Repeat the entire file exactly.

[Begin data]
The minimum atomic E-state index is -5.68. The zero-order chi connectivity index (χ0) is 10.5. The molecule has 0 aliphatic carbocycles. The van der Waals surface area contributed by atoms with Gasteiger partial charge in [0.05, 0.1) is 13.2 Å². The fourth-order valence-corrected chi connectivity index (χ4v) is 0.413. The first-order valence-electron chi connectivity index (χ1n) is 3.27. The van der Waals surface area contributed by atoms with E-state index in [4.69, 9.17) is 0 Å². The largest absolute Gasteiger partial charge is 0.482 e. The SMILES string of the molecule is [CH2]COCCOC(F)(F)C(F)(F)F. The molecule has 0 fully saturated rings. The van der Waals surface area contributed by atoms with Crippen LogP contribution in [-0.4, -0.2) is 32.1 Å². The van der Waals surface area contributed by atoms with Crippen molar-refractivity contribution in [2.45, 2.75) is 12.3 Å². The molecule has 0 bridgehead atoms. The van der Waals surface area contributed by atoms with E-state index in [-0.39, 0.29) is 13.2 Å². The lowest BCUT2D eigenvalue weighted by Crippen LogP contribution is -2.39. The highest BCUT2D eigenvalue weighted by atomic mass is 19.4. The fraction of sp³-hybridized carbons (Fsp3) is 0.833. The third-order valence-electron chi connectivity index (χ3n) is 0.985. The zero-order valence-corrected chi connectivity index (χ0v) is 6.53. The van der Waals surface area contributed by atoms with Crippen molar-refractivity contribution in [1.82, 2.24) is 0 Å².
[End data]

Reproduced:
The minimum atomic E-state index is -5.68. The zero-order chi connectivity index (χ0) is 10.5. The molecule has 0 aliphatic carbocycles. The van der Waals surface area contributed by atoms with Gasteiger partial charge in [0.05, 0.1) is 13.2 Å². The fourth-order valence-corrected chi connectivity index (χ4v) is 0.413. The first-order valence-electron chi connectivity index (χ1n) is 3.27. The van der Waals surface area contributed by atoms with E-state index in [4.69, 9.17) is 0 Å². The largest absolute Gasteiger partial charge is 0.482 e. The SMILES string of the molecule is [CH2]COCCOC(F)(F)C(F)(F)F. The molecule has 0 fully saturated rings. The van der Waals surface area contributed by atoms with Crippen LogP contribution in [-0.4, -0.2) is 32.1 Å². The van der Waals surface area contributed by atoms with Crippen molar-refractivity contribution in [2.45, 2.75) is 12.3 Å². The molecule has 0 bridgehead atoms. The van der Waals surface area contributed by atoms with E-state index in [-0.39, 0.29) is 13.2 Å². The lowest BCUT2D eigenvalue weighted by Crippen LogP contribution is -2.39. The highest BCUT2D eigenvalue weighted by atomic mass is 19.4. The fraction of sp³-hybridized carbons (Fsp3) is 0.833. The third-order valence-electron chi connectivity index (χ3n) is 0.985. The zero-order valence-corrected chi connectivity index (χ0v) is 6.53. The van der Waals surface area contributed by atoms with Crippen molar-refractivity contribution in [1.82, 2.24) is 0 Å².